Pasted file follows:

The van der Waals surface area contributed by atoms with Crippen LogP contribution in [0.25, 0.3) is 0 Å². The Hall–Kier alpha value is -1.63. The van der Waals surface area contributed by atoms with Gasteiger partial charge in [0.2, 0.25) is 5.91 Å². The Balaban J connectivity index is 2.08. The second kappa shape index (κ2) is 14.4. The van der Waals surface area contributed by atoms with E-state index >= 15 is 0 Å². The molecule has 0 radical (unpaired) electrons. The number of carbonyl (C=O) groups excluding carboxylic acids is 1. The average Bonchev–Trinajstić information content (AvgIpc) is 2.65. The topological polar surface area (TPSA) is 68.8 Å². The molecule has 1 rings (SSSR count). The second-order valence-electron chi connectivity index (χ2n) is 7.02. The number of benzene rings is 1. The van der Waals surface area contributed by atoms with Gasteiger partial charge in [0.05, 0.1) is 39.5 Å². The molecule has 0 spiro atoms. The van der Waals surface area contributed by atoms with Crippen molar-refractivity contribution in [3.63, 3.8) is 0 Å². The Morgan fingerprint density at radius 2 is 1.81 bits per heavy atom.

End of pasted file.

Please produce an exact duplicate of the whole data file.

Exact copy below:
The van der Waals surface area contributed by atoms with Crippen LogP contribution in [0.25, 0.3) is 0 Å². The Hall–Kier alpha value is -1.63. The van der Waals surface area contributed by atoms with Gasteiger partial charge in [0.2, 0.25) is 5.91 Å². The Balaban J connectivity index is 2.08. The second kappa shape index (κ2) is 14.4. The van der Waals surface area contributed by atoms with E-state index >= 15 is 0 Å². The molecule has 0 radical (unpaired) electrons. The number of carbonyl (C=O) groups excluding carboxylic acids is 1. The average Bonchev–Trinajstić information content (AvgIpc) is 2.65. The topological polar surface area (TPSA) is 68.8 Å². The molecule has 1 rings (SSSR count). The second-order valence-electron chi connectivity index (χ2n) is 7.02. The number of benzene rings is 1. The van der Waals surface area contributed by atoms with Gasteiger partial charge in [0.05, 0.1) is 39.5 Å². The molecule has 0 spiro atoms. The van der Waals surface area contributed by atoms with Crippen molar-refractivity contribution in [3.63, 3.8) is 0 Å². The Morgan fingerprint density at radius 2 is 1.81 bits per heavy atom.